Rocks or filters?
While that might not sound a fair comparison, rocks and filters in the tank can do pretty much the same thing – one perhaps better than the other!
Fish produce waste, just as we do, in the form of urine and faeces. They also excrete waste into the water directly out of their gills. in the closed environment of an aquarium, that waste has nowhere to go, so it builds up to toxic levels, poisoning the inhabitants.
The main type of aquarium filtration to deal with waste is biological filtration. This method utilises bacteria that use fish waste as a food source, turning it into something less harmful.
in the first instance, fish produce ammonia. uneaten food and other decomposing matter also contribute to the build-up of ammonia. And ammonia is deadly, even at the lowest levels.
Biological filters act as a home for bacteria that convert this lethal ammonia into lessharmful nitrite, and eventually into nitrate.
These bacteria are really slow to develop. it can take weeks or months to develop a colony of them sufficiently large to deal with the waste in even a moderate-sized tank. so, the bacteria need to be in place and coping before any livestock is added to the tank. This is done through either the addition of live rock, or through the maturation of biological filters, such as external canister or sump filters.
one annoying offshoot of biological filtration is that it can only convert waste so far – usually to nitrate – and this chemical still needs to be controlled through regular water changes.
Live rock is the ‘go to’ filter medium for the modern marine tank. Live rock is formed from old, dead coral skeletons, and naturally occurs abundantly around reefs. here, it behaves as a biological filter for the sea, housing the necessary bacteria required to convert wastes.
By harvesting this rock, aquarists can bring ‘filters’ straight from the sea and into their tanks. While expensive – even cheap live rock will set you back double figures per kg – it’s considered by far the best way to maintain water quality in a marine tank.
As a bonus, live rock goes above and beyond the activity of standard biological filtration. Because the rock is so porous, the bacteria penetrate deep inside it, meaning additional types of bacteria can occur. Among these are bacteria who will even use nitrate as a food source, converting it into harmless nitrogen gas.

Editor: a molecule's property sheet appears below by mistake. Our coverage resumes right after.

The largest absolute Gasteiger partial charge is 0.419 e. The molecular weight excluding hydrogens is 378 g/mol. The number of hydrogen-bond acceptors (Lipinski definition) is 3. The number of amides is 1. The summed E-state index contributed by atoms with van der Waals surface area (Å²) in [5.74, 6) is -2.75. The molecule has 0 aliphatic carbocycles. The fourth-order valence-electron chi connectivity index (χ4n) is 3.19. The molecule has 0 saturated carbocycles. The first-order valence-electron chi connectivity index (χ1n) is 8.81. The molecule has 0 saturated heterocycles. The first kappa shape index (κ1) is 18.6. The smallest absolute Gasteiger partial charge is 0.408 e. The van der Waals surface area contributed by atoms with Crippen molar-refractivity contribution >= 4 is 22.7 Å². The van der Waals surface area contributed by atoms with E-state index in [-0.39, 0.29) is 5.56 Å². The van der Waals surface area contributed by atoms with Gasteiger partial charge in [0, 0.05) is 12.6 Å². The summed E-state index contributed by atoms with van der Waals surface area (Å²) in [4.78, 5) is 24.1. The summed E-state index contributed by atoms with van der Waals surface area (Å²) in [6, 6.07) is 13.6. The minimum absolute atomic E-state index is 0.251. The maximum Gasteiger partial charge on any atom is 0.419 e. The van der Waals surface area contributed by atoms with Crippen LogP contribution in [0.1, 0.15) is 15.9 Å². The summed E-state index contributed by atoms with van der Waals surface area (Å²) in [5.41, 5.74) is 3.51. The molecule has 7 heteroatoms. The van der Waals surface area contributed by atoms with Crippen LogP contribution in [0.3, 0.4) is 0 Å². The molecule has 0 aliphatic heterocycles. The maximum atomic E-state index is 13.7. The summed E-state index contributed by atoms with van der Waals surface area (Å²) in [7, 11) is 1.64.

As an extra bonus, live rock also comes with a bounty of other life forms covering it! Alongside colourful algae (especially the gorgeous, purple encrusting types), live rock can come with tiny polyps, corals, shrimps, crabs, sponges and more.
unfortunately, that also means you sometimes have a nuisance creature turn up as well, such as a predatory Mantis shrimp, or a coral-eating worm but, on the whole, most live rock is safe.
When buying live rock, make sure you only buy ‘cured’ live rock. After collection and transit, live rock turns foul for a short while and requires soaking and maturation to flush out any nasties within it – this is the curing process. While cheap, uncured live rock is available, if you add this to your tank it will almost certainly cause extreme water quality issues.
Always ask if it’s cured Before you buy!
Biological canister filtration
You’ll be familiar with biological filters if you’ve ever kept freshwater fish. They’re the canisters that sit inside or outside an aquarium, contain different types of media, and need regular cleaning and maintenance.
in marine tanks, canister filters have
largely been made redundant by super-efficient live rock, but some people do still like to use them – particularly those with fish-only systems.
The main drawback with a canister-type filter in a marine tank is that it doesn’t have the ability of live rock to convert nitrates into nitrogen (unless expensive supplementary filters are added). This means it’s more difficult to control nitrates, and will require very frequent water changes to dilute the nitrates back down.
Canister filters can also become dirty, so the media inside them becomes smothered and loses efficiency. In the event of a failure of the pump, the bacteria inside may starve or suffocate, leading to the filter ‘crashing’ and being unable to convert toxic wastes.
Biological filters also need to be cycled (see below) before fish can be added to the tank. This is time-consuming and frustrating in a way that live rock just isn’t.
What is cycling?
Cycling is the act of taking a filter without any bacteria and colonising it with enough bacteria to cope with the waste that will eventually be produced by fish.
The main way of cycling a filter involves adding liquid ammonia to simulate fish waste over a long period, providing the bacteria with a food source to grow on. Because the tank will be highly toxic with ammonia throughout this period, fish and corals cannot be added.
While cycling is a long-winded process, adding biological supplements can help. These liquids and tablets contain colonies of live bacteria that settle in the filter. Some claim to be able to mature a tank instantaneously, but it’s best to take such claims with a pinch of salt.
During the cycling period, test the water regularly to assess how much pollution is being converted, and therefore how the bacteria are developing. There are helpful calculators online where you can upload your test results. They’ll then tell you how much more ammonia to add until your tank is finally ‘mature’ and safe for fish.
Left: A typical canister filter.
Above: Biological supplements kick start filtration.
Above: Live rock brings a reef tank to full glory.
Below: Fresh live rock is rich with life and colour.